Survey shows housing opinions

Not as many Wiltonians responded as consultants would have liked, but results are in from a mini survey on housing that was made available online at in the past month.

Questions in the survey, to which 268 residents responded, included whether they want to encourage the construction of apartments, and in what parts of town. Those survey results were presented March 15 at Wilton Library by the consultant, Milone & MacBroom, working on the town’s Plan of Conservation and Development.

The results show that respondents want residential development the most in Wilton Center. There is general support for housing on Route 7, although the lowest support is north of Cannon Road.

The community is divided on whether to encourage more higher-density rental housing. Smaller units, from one to two bedrooms, had greater support than larger units of three or more bedrooms among respondents. Wilton Center and Route 7 near Norwalk were commonly cited as the most appropriate areas for this type of development.

More than 80% of respondents agreed that Wilton should try to attract more young professionals. However, rental housing was not universally supported.

A majority of respondents think Wilton should encourage the development of housing that costs less than $2,200 per month, and there is general support for developers building smaller single-family homes. About half the respondents did not support additional assisted-living units.

For those who already live in town, the survey found that 32% of owner-occupied units are burdened by their monthly housing costs, which means they pay more than 30% of their monthly income on mortgage payments, including local taxes. The figure is much higher for local renters, who are burdened at a rate of 41%.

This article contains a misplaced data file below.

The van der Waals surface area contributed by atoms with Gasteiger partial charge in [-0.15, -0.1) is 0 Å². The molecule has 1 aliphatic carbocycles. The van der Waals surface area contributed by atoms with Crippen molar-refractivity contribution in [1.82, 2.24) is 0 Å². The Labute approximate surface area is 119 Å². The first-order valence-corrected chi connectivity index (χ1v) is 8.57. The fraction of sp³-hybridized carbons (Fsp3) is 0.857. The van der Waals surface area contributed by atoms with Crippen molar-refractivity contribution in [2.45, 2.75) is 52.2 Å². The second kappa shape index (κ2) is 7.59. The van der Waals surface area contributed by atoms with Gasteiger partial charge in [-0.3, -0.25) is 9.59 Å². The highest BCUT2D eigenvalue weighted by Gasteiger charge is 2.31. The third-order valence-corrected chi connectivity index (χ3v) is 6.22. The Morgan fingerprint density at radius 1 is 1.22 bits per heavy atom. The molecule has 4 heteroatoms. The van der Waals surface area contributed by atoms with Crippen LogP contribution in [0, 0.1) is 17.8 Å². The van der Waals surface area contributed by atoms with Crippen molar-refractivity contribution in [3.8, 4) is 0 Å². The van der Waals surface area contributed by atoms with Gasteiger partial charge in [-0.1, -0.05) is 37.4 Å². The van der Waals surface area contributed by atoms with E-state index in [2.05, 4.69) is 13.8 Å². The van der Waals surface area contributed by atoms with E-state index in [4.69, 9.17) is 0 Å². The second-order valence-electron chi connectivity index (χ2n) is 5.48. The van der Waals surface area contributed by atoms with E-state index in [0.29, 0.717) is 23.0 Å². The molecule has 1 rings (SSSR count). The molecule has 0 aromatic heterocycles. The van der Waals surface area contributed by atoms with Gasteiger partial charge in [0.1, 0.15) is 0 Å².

Most neighboring towns, including New Canaan, Redding and Weston, had a higher percentage of residents living in a cost-burdened home or apartment.

As for population in town, the consultant reported that given known in-migration, and the character of current housing stock, which lends itself to family households, coupled with limited land availability for additional housings units, a relatively stable population is expected through the planning horizon.

The results are not scientific, but they point in the right direction. “I think we can have a better idea of what questions to ask when we prepare the phone survey,” said Scott Lawrence, chairman of the Planning and Zoning Commission.

“I think the survey information is very useful,” said Sally Poundstone, a member of the P&Z.

The Plan of Conservation and Development is updated every 10 years. This latest version of the plan will carry Wilton through the year 2029.

The POCD is a guide for conservation and zoning regulations in the town. Every town board and commission is represented in the formation of the document.